Sukhpal Singh Bhullar is rejoicing — he has bagged the Congress ticket to contest the Punjab Assembly elections from Khem Karan. And in Sukhpal’s moment of joy, among the unhappiest are probably his father and brother. In a political culture where fathers often lobby for tickets for their sons — or vacate their seats for them — the battle for the Khem Karan ticket was unusual. Congress veteran Gurchet Singh Bhullar went to the extent of writing to his party president Sonia Gandhi and vice-president Rahul Gandhi urging them to give the ticket to him, and not to either of his two sons, Sukhpal and Anoop.
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Gurchet, a 75-year-old two-time MLA who was a minister in the government of Chief Minister Beant Singh back in 1995, complained to the Congress leadership about a “personal dispute between my two sons”, Sukhpal Singh Bhullar and Anoop Singh Bhullar.
“Each one is trying to get Congress ticket in my as well as other constituencies,” the senior Bhullar wrote in his letter last week. “My humble submission is that giving tickets to any one of them will divide the public support and certainly the party will be missing a golden chance to win Khem Karan constituency. As a fruitful solution to this dispute, the party ticket may kindly be given to me. For me the party interest is the foremost priority rather than personal aspirations of my sons.”
Gurchet Bhullar lost the Assembly elections in 2007 and 2012. Sukhpal is president of the Tarn Taran district Congress committee.
On his part, Anoop too wrote a letter — telling Sonia and Rahul that his brother Sukhpal had a “tainted past”.
“He (Sukhpal) had been served a show notice by ex-Punjab Congress president Partap Singh Bajwa for allegedly promising licensed poppy husk and opium vends and allowing unlicensed liquor distillation for personal consumption during a public rally. This is in contradiction to Congress party’s ideology which is always committed to eradication of drugs scourge. If such persons are made face of the party then there is no difference between us and the incumbent party in Punjab (SAD),” Anoop wrote.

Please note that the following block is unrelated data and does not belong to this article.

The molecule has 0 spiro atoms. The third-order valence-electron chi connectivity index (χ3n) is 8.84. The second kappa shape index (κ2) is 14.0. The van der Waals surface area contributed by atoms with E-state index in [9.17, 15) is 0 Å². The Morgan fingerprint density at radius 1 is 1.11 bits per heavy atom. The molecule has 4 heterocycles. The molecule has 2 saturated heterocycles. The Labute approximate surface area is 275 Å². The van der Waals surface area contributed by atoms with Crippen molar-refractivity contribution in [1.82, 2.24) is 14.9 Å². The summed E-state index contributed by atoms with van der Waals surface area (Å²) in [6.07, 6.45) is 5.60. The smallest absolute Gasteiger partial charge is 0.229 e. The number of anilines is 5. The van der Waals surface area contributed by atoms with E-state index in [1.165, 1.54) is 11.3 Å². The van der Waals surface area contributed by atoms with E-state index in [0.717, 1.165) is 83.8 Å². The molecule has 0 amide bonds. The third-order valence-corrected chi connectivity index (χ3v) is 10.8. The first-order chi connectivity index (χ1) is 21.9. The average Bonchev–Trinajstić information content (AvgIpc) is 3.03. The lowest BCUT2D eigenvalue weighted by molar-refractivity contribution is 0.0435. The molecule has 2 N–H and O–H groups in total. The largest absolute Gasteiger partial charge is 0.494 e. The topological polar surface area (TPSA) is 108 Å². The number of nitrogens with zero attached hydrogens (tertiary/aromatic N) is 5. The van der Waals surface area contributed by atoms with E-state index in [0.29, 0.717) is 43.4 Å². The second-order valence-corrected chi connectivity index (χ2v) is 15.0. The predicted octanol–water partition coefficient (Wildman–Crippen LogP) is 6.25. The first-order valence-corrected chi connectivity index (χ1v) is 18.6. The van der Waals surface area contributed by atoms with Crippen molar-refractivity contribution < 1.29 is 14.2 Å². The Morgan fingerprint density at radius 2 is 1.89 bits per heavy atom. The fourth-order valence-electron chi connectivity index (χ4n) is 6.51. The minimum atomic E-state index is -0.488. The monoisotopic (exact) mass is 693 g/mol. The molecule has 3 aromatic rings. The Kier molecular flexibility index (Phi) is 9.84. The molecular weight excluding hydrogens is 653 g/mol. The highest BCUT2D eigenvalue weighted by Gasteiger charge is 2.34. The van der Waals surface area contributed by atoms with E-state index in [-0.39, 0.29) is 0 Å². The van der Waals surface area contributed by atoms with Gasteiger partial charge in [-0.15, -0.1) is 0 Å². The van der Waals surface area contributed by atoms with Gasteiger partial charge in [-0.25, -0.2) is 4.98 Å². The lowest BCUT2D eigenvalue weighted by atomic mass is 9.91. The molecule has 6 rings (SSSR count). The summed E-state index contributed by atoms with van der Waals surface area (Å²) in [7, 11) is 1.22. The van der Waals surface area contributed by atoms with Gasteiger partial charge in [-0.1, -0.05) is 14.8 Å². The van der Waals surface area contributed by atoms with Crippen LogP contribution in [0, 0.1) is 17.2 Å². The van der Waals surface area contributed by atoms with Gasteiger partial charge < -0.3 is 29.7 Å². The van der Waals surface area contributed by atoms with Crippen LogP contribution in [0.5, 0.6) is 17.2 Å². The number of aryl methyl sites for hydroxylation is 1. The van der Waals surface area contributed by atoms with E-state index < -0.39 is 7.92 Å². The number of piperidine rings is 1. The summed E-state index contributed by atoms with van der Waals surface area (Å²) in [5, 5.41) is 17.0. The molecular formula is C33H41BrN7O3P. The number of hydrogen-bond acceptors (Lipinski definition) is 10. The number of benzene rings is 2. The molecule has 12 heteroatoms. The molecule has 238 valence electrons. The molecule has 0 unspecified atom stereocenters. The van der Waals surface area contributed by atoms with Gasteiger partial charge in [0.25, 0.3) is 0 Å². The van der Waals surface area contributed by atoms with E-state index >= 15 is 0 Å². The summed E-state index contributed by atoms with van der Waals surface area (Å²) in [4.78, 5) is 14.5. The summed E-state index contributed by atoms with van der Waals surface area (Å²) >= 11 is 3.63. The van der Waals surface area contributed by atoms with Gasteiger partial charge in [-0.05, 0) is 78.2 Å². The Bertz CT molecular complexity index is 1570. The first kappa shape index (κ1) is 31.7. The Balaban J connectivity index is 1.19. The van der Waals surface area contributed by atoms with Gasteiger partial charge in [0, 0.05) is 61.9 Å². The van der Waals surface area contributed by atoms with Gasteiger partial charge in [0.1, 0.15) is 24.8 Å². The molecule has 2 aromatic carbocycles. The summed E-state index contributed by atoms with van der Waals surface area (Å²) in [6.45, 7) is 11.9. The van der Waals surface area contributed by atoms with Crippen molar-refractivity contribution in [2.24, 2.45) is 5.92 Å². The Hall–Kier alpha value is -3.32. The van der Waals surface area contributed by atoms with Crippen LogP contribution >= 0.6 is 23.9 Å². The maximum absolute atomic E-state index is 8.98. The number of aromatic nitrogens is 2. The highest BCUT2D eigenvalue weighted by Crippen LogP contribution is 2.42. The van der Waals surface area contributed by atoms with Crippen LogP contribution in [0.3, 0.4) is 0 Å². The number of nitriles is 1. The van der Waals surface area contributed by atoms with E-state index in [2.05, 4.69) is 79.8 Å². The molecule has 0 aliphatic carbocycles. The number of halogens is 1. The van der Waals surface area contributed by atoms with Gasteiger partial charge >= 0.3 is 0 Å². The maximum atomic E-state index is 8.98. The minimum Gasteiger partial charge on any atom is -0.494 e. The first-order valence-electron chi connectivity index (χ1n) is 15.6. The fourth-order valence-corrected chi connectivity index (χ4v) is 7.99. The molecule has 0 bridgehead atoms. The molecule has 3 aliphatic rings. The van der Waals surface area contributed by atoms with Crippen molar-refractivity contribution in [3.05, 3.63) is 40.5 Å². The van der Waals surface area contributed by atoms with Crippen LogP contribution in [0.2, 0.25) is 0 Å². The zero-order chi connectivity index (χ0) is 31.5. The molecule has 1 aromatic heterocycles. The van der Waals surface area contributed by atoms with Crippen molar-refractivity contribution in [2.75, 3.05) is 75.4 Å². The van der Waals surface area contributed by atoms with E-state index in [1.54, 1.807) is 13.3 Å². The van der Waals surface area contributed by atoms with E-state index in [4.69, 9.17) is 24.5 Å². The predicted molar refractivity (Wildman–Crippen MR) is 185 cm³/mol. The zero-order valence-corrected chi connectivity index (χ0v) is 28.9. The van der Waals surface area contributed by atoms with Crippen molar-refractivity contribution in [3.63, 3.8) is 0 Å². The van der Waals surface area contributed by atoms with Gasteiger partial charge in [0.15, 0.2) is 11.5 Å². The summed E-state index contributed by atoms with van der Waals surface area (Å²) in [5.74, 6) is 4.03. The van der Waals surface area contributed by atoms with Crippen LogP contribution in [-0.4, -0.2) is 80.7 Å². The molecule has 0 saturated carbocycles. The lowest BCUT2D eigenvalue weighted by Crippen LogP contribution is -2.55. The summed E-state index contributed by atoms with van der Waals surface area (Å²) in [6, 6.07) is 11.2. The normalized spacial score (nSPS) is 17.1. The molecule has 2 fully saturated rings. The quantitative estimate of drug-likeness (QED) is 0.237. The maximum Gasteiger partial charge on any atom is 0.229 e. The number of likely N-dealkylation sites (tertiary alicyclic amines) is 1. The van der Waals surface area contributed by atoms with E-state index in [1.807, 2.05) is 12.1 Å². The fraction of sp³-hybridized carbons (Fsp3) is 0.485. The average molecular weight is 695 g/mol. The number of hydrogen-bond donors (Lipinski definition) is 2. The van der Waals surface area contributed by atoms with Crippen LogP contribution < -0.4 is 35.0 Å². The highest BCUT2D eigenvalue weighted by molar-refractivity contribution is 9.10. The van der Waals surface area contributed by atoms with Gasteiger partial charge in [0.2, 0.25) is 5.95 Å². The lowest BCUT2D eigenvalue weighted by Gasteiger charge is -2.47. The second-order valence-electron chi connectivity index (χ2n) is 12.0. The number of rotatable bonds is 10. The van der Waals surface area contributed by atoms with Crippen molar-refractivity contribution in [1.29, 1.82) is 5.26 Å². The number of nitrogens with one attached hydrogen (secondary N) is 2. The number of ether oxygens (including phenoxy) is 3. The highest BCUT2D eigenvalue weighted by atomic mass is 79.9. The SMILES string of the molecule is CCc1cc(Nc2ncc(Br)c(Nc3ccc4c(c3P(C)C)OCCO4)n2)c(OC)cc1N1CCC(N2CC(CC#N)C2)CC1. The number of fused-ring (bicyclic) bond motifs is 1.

He also claimed that Sukhpal had attended a public function to pay tributes to the assassins of Indira Gandhi, and attached newspaper clippings to back his allegation.
Before Sukhpal got the ticket, Anoop had told The Sunday Express: “My father has been contesting elections since 1992. He is perfectly mentally and physically fit. There is a dispute between me and my brother. He neither goes to the constituency nor has done any work there. We have met all Congress leaders and told them that there is a dispute in the family and the ticket should be given to my father. If he is given the ticket, the family dispute would be settled. We both will work for him.”
After the Congress chose Sukhpal, however, Anoop said neither he nor his father would support Sukhpal. He also did not rule out the possibility of Gurchet Bhullar contesting as an independent candidate. “It can happen… Let the people of the constituency decide,” he said.
Sukhpal, on the other hand, said he had been in politics since 1998, been a national officebearer and state vice-president of the Youth Congress, and was carrying forward his family’s political legacy. The family had decided as early as in 2012 that his father would contest the Assembly elections “that time”, and “I would be the candidate in 2017,” Sukhpal claimed.
Anoop,Sukhpal said, had “suddenly started showing interest in politics in the last two-three years”.
“My father cannot differentiate between his sons. Because of that I started focusing on the Tarn Taran seat. But some months ago, my family decided that it would contest from Khem Karan, and it was up to the Congress high command to choose one person from the family… Now the high command has decided, and the decision should be accepted gracefully,” he said.